Records: Former Senate President David Williams didn't boost pension with judgeship
In 2012, former Gov. Steve Beshear persuaded his longtime political nemesis David Williams to leave the state legislature by appointing Williams to a vacant judgeship in his hometown of Burkesville. But records released Friday show Williams didn't use the judicial post to goose his state pension.
LOUISVILLE, Ky. (WDRB) -- In 2012, former Gov. Steve Beshear persuaded his longtime political nemesis David Williams to leave the state legislature by appointing Williams to a vacant judgeship in his hometown of Burkesville.
At the time, Williams – the former Republican president of the state Senate – denied speculation that he took the judgeship to goose his taxpayer-funded legislative pension by using the judicial salary of about $125,000 a year.
Records released under a new state law confirm that Williams passed on the chance to inflate his pension – even though he supported a 2005 change that gave him and other lawmakers the option to do so.
“For me, it wasn’t the right to do,” Williams, 63, said in a phone interview Friday.
Williams collects a $56,728-a-year pension based on his 25 years in the state legislature, according to information released by the Kentucky Judicial Form Retirement System to WDRB.
After about four years as a judge, Williams is eligible for another $12,280-per-year pension based on his judicial service, according to the information released Friday. Williams was elected to a full eight-year term in 2014.
Williams said he could have received a combined pension of $112,000 a year had he waited to take his legislative pension and retired two years ago after serving out the judicial term to which he was appointed by Beshear.
But because he decided not to do that, Williams could work as a judge until he is 77 and still not get the pension he could have started taking already, he said.
“My accountant told me I was crazy,” Williams said.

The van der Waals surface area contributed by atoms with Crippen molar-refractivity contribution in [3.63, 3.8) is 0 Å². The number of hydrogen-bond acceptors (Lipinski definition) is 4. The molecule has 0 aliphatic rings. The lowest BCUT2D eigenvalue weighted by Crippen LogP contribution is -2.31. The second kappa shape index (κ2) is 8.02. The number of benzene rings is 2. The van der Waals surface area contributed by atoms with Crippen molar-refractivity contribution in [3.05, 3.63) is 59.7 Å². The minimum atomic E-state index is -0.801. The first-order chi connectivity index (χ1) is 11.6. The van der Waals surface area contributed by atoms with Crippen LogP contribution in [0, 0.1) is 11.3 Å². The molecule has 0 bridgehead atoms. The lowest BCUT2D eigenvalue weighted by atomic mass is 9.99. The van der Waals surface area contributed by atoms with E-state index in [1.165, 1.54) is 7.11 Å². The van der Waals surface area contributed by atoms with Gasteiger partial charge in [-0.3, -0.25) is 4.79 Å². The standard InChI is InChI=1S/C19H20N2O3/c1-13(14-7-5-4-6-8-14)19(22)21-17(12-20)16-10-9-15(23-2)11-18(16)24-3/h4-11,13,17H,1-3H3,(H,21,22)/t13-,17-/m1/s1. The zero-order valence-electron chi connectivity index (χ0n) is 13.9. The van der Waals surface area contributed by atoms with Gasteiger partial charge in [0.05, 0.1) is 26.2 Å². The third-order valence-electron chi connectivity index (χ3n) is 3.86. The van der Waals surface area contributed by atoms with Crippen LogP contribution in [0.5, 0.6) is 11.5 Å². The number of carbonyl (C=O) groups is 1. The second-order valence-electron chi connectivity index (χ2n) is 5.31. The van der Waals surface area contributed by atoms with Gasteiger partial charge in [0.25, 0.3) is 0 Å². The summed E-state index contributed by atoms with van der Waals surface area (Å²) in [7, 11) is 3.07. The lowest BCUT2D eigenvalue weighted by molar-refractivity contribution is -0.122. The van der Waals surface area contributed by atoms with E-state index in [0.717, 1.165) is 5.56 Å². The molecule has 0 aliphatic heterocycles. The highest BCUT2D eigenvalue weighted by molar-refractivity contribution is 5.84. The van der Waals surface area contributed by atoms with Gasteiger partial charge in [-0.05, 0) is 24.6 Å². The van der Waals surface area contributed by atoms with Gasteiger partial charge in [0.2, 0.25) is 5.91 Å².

Williams said if he serves out his term on the bench until 2022, he expects to receive about $90,000 a year in combined legislative and judicial pensions. By contrast, he could have collected $140,000 a year, he said, had he served until 2022 and used his legislative service to enhance his judicial pension.
(To be sure, that option would have required him to defer the $56,728 in legislative pension until retiring from the judiciary).
Though he declined to “spike” his pension, Williams defended the 2005 change in the law that gave him the option to do so.
He said local officials like county judge-executives and magistrates had previously been reluctant to run for House and Senate seats because they couldn’t combine the local and legislative service for pension purposes.
“It was intended to allow people to come into the legislature,” Williams said.
Lawmakers’ state-funded pensions have become public information for the first time under a law Gov. Matt Bevin signed on Saturday.
Sen. Chris McDaniel, a Republican from Northern Kentucky, has long championed the measure. In previous years, it failed to advance in the Democrat-controlled House. Republicans now have control of both chambers.
The Lexington Herald-Leader reported Friday that former Rep. Harry Moberly – who served for more than 30 years and later became executive vice president of Eastern Kentucky University -- tops the list of current and former lawmaker pensions with an annual benefit of $154,912.
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